Portugal: The Government Procurement Review

Trends and developments that have caught our eye include: a pendulum swing towards deregulation in the United States on the back of President Donald Trump’s drive to reduce regulation; the possible renegotiation of NAFTA, including the incorporation of anti-corruption provisions (Mexico and Canada); a desire to open up procurement to SMEs and use public procurement […]

A legal guide to doing business in the UK

Changes to legislation both domestically and internationally can cause businesses to consider the location of their operations and where costs could be saved. When considering an operation outside of your usual jurisdiction, it is important to also think about how that new location affects you legally and what advice you may need to take. Some […]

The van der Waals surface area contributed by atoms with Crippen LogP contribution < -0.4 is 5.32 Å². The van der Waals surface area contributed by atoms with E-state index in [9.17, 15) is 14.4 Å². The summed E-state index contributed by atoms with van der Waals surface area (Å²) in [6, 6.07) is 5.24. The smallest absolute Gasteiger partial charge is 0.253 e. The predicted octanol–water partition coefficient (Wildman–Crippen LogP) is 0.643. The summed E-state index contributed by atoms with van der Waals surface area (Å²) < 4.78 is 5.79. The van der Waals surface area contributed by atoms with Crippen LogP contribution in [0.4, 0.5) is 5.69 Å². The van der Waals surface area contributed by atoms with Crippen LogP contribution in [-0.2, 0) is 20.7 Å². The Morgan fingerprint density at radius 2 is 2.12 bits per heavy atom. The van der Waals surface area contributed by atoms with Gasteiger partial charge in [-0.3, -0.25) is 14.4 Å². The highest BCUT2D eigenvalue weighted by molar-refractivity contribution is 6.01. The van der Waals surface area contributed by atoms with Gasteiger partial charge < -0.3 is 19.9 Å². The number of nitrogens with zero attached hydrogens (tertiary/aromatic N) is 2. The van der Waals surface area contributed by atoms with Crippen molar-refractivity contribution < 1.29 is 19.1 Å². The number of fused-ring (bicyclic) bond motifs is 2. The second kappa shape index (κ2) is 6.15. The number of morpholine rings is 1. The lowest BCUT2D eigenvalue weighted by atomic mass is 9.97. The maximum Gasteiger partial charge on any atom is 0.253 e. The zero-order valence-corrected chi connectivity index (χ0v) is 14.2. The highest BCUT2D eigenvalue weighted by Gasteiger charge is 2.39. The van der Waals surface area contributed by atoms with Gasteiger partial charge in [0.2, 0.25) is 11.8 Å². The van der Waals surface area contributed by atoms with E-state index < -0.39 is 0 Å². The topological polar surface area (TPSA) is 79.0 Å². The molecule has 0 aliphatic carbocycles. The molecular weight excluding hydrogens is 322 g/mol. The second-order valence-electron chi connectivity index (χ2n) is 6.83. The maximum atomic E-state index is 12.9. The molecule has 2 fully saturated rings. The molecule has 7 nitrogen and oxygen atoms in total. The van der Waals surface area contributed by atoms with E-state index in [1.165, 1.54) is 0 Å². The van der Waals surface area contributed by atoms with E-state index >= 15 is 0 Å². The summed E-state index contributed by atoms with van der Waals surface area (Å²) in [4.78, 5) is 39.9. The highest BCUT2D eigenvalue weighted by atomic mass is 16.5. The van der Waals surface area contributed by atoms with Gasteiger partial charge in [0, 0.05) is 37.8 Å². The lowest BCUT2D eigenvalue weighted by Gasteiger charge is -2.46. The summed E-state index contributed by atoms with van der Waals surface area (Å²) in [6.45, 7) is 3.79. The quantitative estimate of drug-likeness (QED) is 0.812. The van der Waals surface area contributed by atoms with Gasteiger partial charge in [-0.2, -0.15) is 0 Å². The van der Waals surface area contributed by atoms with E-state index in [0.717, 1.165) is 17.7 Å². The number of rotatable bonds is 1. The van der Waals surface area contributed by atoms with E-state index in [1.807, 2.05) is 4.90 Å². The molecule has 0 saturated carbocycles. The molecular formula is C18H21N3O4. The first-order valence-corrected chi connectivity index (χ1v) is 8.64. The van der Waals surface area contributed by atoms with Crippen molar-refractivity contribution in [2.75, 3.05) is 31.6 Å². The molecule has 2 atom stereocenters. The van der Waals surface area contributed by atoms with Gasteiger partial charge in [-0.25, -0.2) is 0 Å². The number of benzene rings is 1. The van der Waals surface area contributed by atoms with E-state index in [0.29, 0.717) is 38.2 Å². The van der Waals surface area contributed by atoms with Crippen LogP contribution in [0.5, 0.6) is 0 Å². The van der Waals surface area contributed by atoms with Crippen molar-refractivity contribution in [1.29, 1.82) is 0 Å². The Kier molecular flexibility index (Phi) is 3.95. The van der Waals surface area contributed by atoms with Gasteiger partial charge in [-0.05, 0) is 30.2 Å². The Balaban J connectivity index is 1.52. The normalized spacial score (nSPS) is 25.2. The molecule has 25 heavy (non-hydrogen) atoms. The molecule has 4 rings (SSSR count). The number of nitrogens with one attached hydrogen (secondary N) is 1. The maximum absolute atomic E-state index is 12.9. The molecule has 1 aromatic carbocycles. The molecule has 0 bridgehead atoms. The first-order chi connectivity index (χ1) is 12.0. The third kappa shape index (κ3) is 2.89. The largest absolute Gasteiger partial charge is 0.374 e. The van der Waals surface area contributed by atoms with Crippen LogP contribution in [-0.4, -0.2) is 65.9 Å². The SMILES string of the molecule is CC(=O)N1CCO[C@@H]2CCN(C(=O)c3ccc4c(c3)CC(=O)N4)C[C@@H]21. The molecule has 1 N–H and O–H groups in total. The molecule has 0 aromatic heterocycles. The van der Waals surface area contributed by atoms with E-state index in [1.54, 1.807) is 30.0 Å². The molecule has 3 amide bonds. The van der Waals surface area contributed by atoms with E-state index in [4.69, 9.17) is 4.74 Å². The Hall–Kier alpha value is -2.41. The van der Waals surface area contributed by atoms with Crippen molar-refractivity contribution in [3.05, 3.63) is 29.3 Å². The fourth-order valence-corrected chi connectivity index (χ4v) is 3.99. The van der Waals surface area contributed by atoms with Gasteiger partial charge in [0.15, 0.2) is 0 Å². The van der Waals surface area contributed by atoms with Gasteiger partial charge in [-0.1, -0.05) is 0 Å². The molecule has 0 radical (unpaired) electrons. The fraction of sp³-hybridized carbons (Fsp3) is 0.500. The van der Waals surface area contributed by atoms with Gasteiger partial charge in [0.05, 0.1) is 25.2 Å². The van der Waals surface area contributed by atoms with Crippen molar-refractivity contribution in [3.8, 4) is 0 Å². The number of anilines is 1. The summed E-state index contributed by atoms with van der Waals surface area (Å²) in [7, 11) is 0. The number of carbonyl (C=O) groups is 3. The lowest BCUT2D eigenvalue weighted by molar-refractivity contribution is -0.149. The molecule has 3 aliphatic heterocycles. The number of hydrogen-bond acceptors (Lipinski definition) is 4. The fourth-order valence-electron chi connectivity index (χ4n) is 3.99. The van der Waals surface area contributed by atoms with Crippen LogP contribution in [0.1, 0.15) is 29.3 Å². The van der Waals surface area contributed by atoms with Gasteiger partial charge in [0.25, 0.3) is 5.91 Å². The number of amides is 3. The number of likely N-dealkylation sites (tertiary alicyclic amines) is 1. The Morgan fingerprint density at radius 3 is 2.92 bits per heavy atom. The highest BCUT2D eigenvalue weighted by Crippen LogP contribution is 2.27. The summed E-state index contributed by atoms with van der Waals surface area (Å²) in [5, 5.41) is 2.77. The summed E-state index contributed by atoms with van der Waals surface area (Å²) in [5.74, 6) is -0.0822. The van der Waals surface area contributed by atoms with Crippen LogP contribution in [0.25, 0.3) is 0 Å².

Employment

Sleeping time is not working time says Court of Appeal

By Siobhan Fitzgerald The social care sector is breathing a sigh of relief after the Court of Appeal in Royal Mencap Society v Tomlinson-Blake reversed previous cases and decided that only time spent awake and working should be counted as working time for the purposes of calculating the national minimum wage.

Unfair dismissal 2018 update

By Siobhan Bishop and James Hall In this podcast we are discuss some of latest developments in unfair dismissal from the initial stages of suspension, right through the investigation and ultimately to dismissal…

GDPR and recruitment